Marshawn Lynch’s reluctance to talk to the media — actually, it’s more often a flat refusal — has had one chief consequence: It has led to his money and his wallet going their separate ways.
Lynch, the Seahawks’ relentless running back, has proven just as elusive off the field in fulfilling his requisite media obligations. That led to a $100,000 fine in late November — $50,000 for leaving the locker room before reporters arrived after a 24-20 loss to Kansas City, and another $50,000 for a past transgression from Super Bowl XLVIII in which the fine was suspended with the caveat that he’d have to pay it if he failed to cooperate in the future.
That’s a steep price to pay to maintain silence, and one suspects Lynch’s six-figure fine brought him a consensus of sympathy. The general public seems to care less and less about an athlete’s media obligations with each passing Sunday.
That’s understandable to some degree. In an era in which it’s easier for players and their publicists to control the message via social media — not to mention an era in which the Stephen A. Smiths of the world find that scrubbing the line between reporter and so-called entertainer can be quite lucrative — the notion that media’s primary quest and obligation is to sift for the truth tends to be greeted cynically.
There’s no doubt that the media, with certain compromises, self-inflicted shots to credibility, and failures to adjust to the times, has contributed to that attitude. But the wholesale skepticism of the media’s role and place of importance, even in sports, is short-sighted and hazardous. As Derek Jeter’s self-serious The Players Tribune, which launched with a piece by Lynch’s teammate, QB/senior editor Russell Wilson, proved, athletes rarely ask the right questions of themselves or, worse, do not want the right questions asked.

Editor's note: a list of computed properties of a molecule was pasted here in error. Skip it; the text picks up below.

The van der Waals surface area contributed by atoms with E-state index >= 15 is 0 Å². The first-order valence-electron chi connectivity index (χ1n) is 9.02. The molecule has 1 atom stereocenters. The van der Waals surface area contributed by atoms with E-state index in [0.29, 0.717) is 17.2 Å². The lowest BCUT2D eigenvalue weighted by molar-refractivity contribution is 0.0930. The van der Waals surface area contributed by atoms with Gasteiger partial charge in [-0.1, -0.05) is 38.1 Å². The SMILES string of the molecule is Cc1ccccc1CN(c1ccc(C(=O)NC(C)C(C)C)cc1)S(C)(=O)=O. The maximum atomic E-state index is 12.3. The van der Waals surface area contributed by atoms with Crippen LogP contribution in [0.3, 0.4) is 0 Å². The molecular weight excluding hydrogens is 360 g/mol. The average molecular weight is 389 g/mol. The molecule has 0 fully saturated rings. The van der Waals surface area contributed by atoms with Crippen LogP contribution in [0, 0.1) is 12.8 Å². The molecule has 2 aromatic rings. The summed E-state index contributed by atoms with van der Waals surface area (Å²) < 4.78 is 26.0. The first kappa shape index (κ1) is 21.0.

The axiom that the media is the middleman between the athletes and the fans remains accurate — and a reminder of the necessity of that role arrived with an NFL Network interview Sunday with, of all people, Lynch.
The interview was conducted by NFL Network analyst Michael Robinson, who just happened to be Lynch’s teammate and fellow running back on the Seahawks last season. Sure, the kinship got the interview. But Robinson was poised and prepared.
And because Lynch, nicknamed Beast Mode for his ferocious running style, is a quirky and somewhat mysterious character who is rarely in shoot-the-breeze mode, the conversation was assured of generating a headline or two no matter whether he actually said anything of substance.
There’s a reason why reporters want to talk to him. He’s not just a good football player. He’s an interesting one, and his explanation to Robinson regarding why he avoids the media was admirable in a way. “I ain’t got nothing to say,” Lynch said. “All that is superficial to me. I just like to play football. Anytime I get the opportunity to touch the ball, I feel I can be successful.”
He certainly has been that. Lynch has made four Pro Bowls and is a favorite to make a fifth this season. During the Seahawks’ 24-14 win over the Eagles Sunday night, Lynch surpassed 1,000 yards for the season. It’s the sixth time he’s eclipsed that plateau.
But one of the revelations from the interview is that he believes his figurative stiff-arming of the media will keep him from the ultimate individual achievement: election to the Pro Football Hall of Fame.
“You know who votes for that,” said Lynch, referencing the select group of media that make up the voting body. “They don’t seem to see eye to eye with me, which is cool. And if I’m not, [expletive], I’ll still live.”
At the moment, Lynch looks like a player who will be worthy of more consideration than one might initially think. Pro-football-reference.com features a metric that allows for players of different eras to be compared by the length, shape, and quality of their careers. Though seven full seasons, Lynch’s top comp is John Riggins, who was fitted in Canton for a mustard-colored jacket in 1992.
The next few seasons will clarify the 28-year-old Lynch’s case. For now, we can say this: There’s a better chance Lynch ends up in Canton than as an analyst on one network or another. But the idea, as far-fetched as it seems now, shouldn’t be completely dismissed. After all, no one figured Randy Moss, recalcitrant with the press in his day, would end up on TV.
And a post-career gig as a talking head would be an ironic way for Lynch to make back that money paid to maintain his own silence.
Chad Finn can be reached at firstname.lastname@example.org.